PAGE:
A frequent stop and embarkation port on New England/Canada and Bermuda voyages as well as starting point of some seasonal Caribbean cruises and an occasional stop on trans-Atlantic voyages, Boston has seen a dramatic increase in cruise business in recent years. The city welcomed its one-millionth cruise passenger in 2011 and launched an $11 million renovation to the Black Falcon Cruise Terminal including a new third floor with 60,000-square feet of space for passenger processing at Cruiseport Boston in 2010. Passenger-friendly Cruiseport Boston is only a couple of miles from the city’s downtown with plentiful taxis when ships are in port and a trolley shuttle that links the waterfront to such must-sees as the colonial-style Faneuil Hall Marketplace on 1, Faneuil Hall Square, Quincy Market, a historic building on 4, South Market Street with great shops and peddler carts galore; the New England Aquarium with more than 70 exhibits with aquatic animals from around the world at Central Wharf, near Faneuil Hall and Quincy Market; and
in Boston’s Back Bay neighborhood with diverse architectural styles including such buildings as Boston’s Trinity Church, the Boston Public Library and the John Hancock buildings including a tower by noted Chinese architect
. Back Bay also boasts such landmarks as the Boston Public Garden; Boston Common, America’s oldest public park; and the Cheers Pub, “where everybody knows your name.”
Few visitors leave the capital of Massachusetts without visiting the Boston National Historical Park in the city’s downtown that tells the story of the events that led to the
and our Navy. Many of the historical sites are found along the 2.5-mile Freedom Trail that links 16 historic sites (the route is painted red on the sidewalk). Highlights include the Paul Revere House, built in 1680 and owned and occupied by the patriot; the Old North Church or Christ Church, the oldest church in Boston where the lanterns were hung in April 1775 to warn Charlestown patriots of the advance of British soldiers; the Old South Meeting House, a Puritan congregation where Benjamin Franklin was baptized and the site where colonists gathered on the eve of the Boston Tea Party; the
, dating from 1713; and the aforementioned Faneuil Hall.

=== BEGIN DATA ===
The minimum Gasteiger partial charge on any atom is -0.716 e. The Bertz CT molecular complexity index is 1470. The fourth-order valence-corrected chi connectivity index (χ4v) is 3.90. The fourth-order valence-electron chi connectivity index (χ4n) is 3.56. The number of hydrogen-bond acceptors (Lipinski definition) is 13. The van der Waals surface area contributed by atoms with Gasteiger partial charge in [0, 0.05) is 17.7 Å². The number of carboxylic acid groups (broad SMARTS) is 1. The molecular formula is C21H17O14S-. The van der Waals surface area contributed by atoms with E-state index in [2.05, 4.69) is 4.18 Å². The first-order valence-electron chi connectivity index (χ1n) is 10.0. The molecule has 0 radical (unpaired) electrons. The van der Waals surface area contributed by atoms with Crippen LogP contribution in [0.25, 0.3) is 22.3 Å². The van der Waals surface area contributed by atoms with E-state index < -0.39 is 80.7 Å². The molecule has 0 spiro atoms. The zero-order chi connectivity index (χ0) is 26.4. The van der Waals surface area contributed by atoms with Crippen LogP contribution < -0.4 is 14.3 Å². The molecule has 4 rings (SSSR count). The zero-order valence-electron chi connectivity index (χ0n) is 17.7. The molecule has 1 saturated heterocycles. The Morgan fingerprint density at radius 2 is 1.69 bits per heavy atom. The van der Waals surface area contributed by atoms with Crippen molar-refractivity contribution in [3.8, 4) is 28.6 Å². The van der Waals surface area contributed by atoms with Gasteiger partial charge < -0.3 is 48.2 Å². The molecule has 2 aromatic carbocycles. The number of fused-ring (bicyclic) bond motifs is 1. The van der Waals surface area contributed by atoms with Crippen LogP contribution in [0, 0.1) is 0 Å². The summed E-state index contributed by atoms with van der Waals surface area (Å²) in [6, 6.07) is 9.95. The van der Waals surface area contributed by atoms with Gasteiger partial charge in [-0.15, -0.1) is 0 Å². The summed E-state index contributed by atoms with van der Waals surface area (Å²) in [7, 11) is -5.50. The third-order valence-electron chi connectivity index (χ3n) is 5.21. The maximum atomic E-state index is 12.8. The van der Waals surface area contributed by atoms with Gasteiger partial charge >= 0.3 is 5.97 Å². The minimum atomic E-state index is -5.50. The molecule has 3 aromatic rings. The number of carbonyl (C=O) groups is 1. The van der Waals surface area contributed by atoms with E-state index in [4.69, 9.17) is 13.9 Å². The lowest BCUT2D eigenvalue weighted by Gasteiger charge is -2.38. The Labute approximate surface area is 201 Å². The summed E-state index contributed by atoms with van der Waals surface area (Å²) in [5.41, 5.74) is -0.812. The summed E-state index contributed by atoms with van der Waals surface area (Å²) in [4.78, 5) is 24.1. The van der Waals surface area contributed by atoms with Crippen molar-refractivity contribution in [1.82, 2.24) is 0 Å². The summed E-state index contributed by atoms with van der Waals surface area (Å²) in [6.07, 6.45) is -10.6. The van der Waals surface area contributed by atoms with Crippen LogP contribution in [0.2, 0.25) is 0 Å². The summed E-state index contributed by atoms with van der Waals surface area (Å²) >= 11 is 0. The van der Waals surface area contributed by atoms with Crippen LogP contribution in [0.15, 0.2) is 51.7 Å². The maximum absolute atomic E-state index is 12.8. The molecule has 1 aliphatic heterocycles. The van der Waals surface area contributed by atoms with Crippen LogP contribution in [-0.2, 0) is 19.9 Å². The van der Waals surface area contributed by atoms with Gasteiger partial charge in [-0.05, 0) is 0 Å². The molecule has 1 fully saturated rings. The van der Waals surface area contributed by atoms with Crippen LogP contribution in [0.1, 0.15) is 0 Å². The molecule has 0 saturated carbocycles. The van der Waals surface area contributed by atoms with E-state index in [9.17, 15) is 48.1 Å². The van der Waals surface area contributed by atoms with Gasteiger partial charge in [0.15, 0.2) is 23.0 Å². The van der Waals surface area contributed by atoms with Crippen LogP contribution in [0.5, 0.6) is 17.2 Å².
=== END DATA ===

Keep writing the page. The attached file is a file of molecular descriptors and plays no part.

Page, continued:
City tours sold onboard cruise ships hit these highlights and generally also visit the Bunker Hill Monument, the site in Charlestown of the first major battle of the American Revolution; the nearby Charlestown Navy Yard, one of our country’s first naval shipyards, home to the USS Constitution, affectionately known as “Old Ironsides” and the oldest commissioned warship afloat in the world.
In addition to city tours, excursions sold onboard ships usually include visits to the home of the Boston Red Sox,
Library & Museum at Dorchester Bay, overlooking Boston’s waterfront; Cambridge, Boston’s sister city, across the Charles River, with a stop at Harvard Yard; and the colonial countryside at Lexington and Concord. Lexington and Concord tours are highlighted by Lexington Green, where the minutemen dared to face the British in April of 1775, Concord Bridge, where “the shot heard around the world” was fired, and the homes of such noted 19th century authors as Ralph Waldo Emerson,
, Nathaniel Hawthorne and Henry David Thoreau. Full-day excursions to Plymouth to view the Pilgrims famous landing spot of Plymouth Rock and other points of interest are often offered. Whale watching tours are frequently sold onboard as well during calls to Boston as humpback and minke whales frequent these waters.
Local flavors not to be missed include, Boston cream pie, clam chowder and the city’s famous baked beans that have earned it the monikers of “Bean Capital of the World” and “Bean Town.” These specialties are as good as you’ve heard! Try the Boston cream pie at Parker’s Restaurant, 60 School Street –reportedly they invented it.
Cruise lines that visit Boston include Carnival, Crystal, Cunard, Holland America, Norwegian, Oceania, Princess, Regent Seven Seas,
, Seabourn and Silversea.
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